Sometimes there are many reviews on the Amazon page for another reason. For example, Fox News journalist Megyn Kelly recently released her book, Settle for More. I listened to the audio book. Two or three days after the book released, I went to the Amazon page, there were over 200 reviews. Many of the reviews were one or two stars and obviously from people who disliked Kelly and had not read or heard any of her book. Amazon has recently cracked down on these reviews. I reviewed the audio book and posted it on Amazon but my review was not “a verified purchase” since I didn't buy the book on Amazon.  I looked for my Five Star review of Kelly's book and Amazon has removed it—the first time this has happened to me that I know about. With all of the controversy tied to this book, I can see how removing reviews which were not purchased directly on Amazon was a way to thin out the reviews. You can still see my review on Goodreads. I've written over 700 customer reviews on Amazon. In general, reviews on Amazon are proof that your book is being read and bought.

2. Prove You are Promoting Your Book. It's one step to publish your book (traditional or self-published). Every author needs to be promoting your book and if you have reviews (positive and negative but honest), it is proof of your marketing efforts.

3. Encourage Additional Book Sales. Millions of customers are buying books every day on Amazon, Barnes & Noble,Christian Book.com and other websites. Reviews help those customer's buying decisions.


4. Show You Have On-going Readers. Maybe your book has been out for a while. Is it getting new book reviews? If so, these reviews are proof that people continue to gain value from your book. A few weeks ago,Brent Sampson reviewed my Jumpstart Your Publishing Dreams. While Jumpstart Your Publishing Dreams has been out for several years, a new review shows readers the book is continuing to help others.

Reviews make a huge difference and every author needs to be gathering these reviews. How do you get reviews? I have a free teleseminar about getting book reviews (follow the link). Here's some simple yet effective ideas for you:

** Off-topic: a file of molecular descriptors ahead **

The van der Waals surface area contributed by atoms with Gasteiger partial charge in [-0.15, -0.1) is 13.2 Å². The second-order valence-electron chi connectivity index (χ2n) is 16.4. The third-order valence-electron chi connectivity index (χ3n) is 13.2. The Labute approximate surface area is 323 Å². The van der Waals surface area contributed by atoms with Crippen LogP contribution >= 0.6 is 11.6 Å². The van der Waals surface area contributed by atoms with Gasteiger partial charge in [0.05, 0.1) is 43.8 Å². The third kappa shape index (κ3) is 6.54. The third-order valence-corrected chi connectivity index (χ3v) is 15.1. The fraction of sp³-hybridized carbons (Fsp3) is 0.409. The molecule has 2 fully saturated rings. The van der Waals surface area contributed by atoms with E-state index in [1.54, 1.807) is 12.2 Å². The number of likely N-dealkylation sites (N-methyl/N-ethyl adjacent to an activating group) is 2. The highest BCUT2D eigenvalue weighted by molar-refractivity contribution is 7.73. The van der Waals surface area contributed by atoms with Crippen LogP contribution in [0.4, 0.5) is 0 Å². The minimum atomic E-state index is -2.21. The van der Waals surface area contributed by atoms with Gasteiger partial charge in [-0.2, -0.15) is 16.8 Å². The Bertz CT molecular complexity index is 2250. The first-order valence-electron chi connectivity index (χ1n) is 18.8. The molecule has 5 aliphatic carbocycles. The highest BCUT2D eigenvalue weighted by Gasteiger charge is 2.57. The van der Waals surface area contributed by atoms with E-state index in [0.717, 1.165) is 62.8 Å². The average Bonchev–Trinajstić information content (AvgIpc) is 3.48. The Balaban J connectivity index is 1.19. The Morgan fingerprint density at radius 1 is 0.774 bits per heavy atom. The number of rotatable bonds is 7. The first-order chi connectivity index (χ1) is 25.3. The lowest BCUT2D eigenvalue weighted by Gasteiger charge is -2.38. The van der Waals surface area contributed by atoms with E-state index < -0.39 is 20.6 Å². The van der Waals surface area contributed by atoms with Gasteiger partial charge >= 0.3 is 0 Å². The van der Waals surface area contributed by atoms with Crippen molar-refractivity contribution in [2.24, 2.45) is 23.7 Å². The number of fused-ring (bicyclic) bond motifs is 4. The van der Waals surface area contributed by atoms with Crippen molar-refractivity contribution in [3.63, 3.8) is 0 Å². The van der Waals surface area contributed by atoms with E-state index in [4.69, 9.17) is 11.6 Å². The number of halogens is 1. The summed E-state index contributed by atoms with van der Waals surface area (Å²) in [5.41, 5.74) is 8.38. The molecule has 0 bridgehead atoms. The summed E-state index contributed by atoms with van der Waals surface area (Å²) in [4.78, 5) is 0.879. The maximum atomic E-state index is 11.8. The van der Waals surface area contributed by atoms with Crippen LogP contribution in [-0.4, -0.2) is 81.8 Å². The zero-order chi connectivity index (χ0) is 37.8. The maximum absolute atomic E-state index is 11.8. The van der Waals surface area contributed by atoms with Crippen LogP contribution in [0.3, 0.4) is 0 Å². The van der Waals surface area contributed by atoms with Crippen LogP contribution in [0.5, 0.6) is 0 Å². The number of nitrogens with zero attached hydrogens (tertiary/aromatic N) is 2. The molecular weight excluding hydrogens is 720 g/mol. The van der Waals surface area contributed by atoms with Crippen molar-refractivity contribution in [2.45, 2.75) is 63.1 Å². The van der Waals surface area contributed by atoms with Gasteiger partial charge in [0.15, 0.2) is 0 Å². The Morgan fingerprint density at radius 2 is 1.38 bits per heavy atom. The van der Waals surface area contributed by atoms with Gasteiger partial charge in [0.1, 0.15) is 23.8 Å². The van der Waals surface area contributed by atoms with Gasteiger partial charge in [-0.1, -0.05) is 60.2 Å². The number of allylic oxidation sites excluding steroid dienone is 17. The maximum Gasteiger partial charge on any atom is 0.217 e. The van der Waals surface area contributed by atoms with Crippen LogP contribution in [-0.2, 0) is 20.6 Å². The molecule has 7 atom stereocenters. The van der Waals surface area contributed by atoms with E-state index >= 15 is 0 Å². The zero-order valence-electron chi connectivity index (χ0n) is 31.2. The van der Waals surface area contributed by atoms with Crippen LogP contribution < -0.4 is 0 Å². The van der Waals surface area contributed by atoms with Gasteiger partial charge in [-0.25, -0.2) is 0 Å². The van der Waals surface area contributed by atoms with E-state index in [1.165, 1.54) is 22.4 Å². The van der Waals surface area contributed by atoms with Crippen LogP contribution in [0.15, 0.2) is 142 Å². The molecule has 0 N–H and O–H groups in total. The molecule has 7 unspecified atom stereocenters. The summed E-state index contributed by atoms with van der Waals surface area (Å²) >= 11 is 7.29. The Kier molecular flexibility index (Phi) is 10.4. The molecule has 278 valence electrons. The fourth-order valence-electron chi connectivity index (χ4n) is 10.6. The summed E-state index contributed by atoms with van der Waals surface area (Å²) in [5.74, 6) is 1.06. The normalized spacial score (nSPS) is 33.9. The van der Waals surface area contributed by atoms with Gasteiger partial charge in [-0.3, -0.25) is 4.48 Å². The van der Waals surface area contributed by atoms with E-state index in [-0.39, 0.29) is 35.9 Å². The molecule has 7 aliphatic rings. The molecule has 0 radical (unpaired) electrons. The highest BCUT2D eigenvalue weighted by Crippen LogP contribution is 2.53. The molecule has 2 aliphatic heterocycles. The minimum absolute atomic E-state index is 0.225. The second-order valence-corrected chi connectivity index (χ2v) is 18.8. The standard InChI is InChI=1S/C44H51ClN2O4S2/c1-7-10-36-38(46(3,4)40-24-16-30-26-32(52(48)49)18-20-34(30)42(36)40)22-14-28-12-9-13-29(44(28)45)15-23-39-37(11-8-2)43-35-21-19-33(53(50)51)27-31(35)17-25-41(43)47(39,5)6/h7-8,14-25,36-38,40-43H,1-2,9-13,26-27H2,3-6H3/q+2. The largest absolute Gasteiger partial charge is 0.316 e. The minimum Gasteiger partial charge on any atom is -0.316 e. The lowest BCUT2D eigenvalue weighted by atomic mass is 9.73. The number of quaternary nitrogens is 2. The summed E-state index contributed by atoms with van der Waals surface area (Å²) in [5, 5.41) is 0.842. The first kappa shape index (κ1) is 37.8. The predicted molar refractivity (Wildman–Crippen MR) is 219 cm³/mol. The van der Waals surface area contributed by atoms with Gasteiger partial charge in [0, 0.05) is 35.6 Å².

1. Ask others to review your book. Tim Grahl has terrific insight on this issue in this article. Scroll down to the bottom of this article and you will find a free download. Yes you have to give your first name and email address but it is well-worth this effort. These tools will help you gather reviews for your book.

Whenever a reader emails you with praise for a book, respond to their email with appreciation—and simple request, “Will you cut and paste those words over on Amazon with a Five Star review?” Tell them what you need. Notice how I suggested the star rating—but also send them a short link to the actual page on Amazon. If you make it easy for them to do it, you will be surprised how often people will do it.

2. As you read or listen to books, write reviews on Amazon and Goodreads.  It's a simple way you can support others through writing honest reviews. 

Do you write book reviews and gather reviews for your books? Tell me about your experiences in the comment section. 

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Tuesday, November 22, 2016


Five Ways to Increase Your Holiday Writing


Book publishing is more of a marathon than a sprint.  The publishing world often moves slowly and deliberately to produce excellent product and launch them into the marketplace. This deliberate pace slows even more during November and December of each year. 

As we go through the holiday season of Thanksgiving then Christmas and New Year's Day, the internal activities in a publishing business take a different focus. This shift means you hear even less from editors and literary agents. The holidays can be a time to turn away from your writing and be involved in other activities.  In this article, I want to suggest five actions to increase your holiday writing.

1. Write personal experience stories. Everyone has “different” personal experiences during the holidays. I encourage you to be sensitive to the value of these stories. Decide to write them into your computer shortly after they occur. When you write include the sensory details like the objects, smells, taste and dialogue. Why? Almost every print magazine uses personal experience stories and plans pages for the holidays. Thanksgiving and the Christmas season give you opportunities that do not happen any other time of year. Writing this material near when it happens gives you the raw material to craft and submit stories which can be published. If you wait, the memories and details fade. Write these stories right away.


2. Create new proposals and query letters. It takes time to craft new pitches and proposals. Even if you are going to self-publish, you still need to create the business plan for your book or proposal. If you don't know how to write a query letter or proposal. Take this time to learn this valuable publishing skill. Get my Book Proposals That $ell and read it. Use this time wisely to grow your writing life.